Hesperian Health Guides

Catheters (a tube to help urine come out)

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HealthWiki > A Book for Midwives > Chapter 19: Advanced skills for pregnancy and birth > Catheters

a pregnant woman lying on her back with an overfull bladder.
When the bladder is overfull, it may bulge from the lower belly. Do not let the bladder get this full!

If a woman does not urinate — or urinate enough — for several hours, her bladder may become too full. A full bladder can stop the womb from contracting well. This can slow or stop a labor. After a birth, a full bladder can cause a woman to bleed heavily.

There are many ways to help a woman urinate:

  • Let her listen to the sound of running water.
  • Ask her to squat.
  • Ask her to sit in clean warm water and urinate into it.
  • Have her pour clean warm water over her genitals.

If the woman has tried each method but none of them has worked, you may need to use a catheter to let the urine out.

MW Ch19 Page 352-2.png
Catheter — a tube that lets urine out of the bladder.

To use a catheter, you slide a sterile tube through a woman's urethra (the hole the urine comes out of) into her bladder.

WARNING!    Use a catheter only when it is truly necessary, when you have been trained to do so safely, and when you have a sterile catheter. Putting anything in the bladder puts the woman at risk of infection. It can also be very uncomfortable or painful.

How to insert a catheter

  1. Prepare your tools:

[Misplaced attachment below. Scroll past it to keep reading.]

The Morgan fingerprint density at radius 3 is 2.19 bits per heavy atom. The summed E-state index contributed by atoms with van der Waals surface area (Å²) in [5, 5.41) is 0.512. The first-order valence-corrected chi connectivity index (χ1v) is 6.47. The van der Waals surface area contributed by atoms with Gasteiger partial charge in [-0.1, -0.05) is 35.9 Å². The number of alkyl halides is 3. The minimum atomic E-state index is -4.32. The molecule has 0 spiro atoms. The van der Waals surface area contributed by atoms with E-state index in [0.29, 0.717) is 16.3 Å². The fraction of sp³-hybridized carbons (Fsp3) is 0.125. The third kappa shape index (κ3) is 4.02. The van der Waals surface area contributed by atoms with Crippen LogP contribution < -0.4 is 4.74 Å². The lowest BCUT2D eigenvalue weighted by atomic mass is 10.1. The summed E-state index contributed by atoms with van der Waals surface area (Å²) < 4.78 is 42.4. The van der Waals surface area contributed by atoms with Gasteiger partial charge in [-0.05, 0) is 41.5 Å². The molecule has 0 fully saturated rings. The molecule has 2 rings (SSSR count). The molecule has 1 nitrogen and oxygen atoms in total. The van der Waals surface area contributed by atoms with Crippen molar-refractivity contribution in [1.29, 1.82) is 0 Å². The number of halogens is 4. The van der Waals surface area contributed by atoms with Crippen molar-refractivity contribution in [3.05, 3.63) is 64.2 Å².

MW Ch19 Page 352-3.png
    sterile plastic gloves
    sterile catheter
    antibiotic cream or sterile lubricant
    sterile cloths
    (Never use a catheter that is not sterile.)
    (Do not use lubricant out of a tube that has already been opened — it is not sterile.)

    You will also need a bowl or bucket and a good source of light. If the catheter is in a sterile package, open the package, but do not touch the catheter. Open a package of sterile lubricant, but do not touch the lubricant or the catheter.

    Squeeze some lubricant out onto the end of the catheter.

  2. MW Ch19 Page 353-1.png

  3. Wash the mother's belly, thighs, and genitals well with disinfectant soap and boiled water that has been cooled.

  4. Put sterile or very clean cloths under the mother.

  5. Wash your hands well for at least 3 minutes. Put on sterile gloves. Keep one hand sterile — it should only touch the catheter, nothing else.

  6. Have a helper shine the light on the woman's genitals
    so you can clearly see what you are doing.
  7. illustration of the below: inserting a catheter.

  8. Hold the inner lips of the woman's vulva apart with one gloved hand, so that you can see her urethra (it may be hard to see).

  9. With the other hand, slowly and gently put the catheter into the woman's urethra. Usually the catheter goes straight in. But if the baby's head is in the vagina, you may need to point the catheter up at first, so it can get over and past the head. If the catheter stops moving in, roll it gently between your fingers, but do not force it. Forcing it might injure the mother.
  10. urine flowing from the urethra through a catheter into a bowl.

  11. When the tip of the catheter gets to the mother's bladder, urine will start to drip or flow out the other end. You should have a bowl or bucket ready to catch it.

  12. Take the catheter out when the urine stops.

Ask the mother to drink plenty of liquids during the next few days so that she urinates often. This will help clean any germs out of her bladder. Tell the mother to watch for signs of infection for the next few weeks.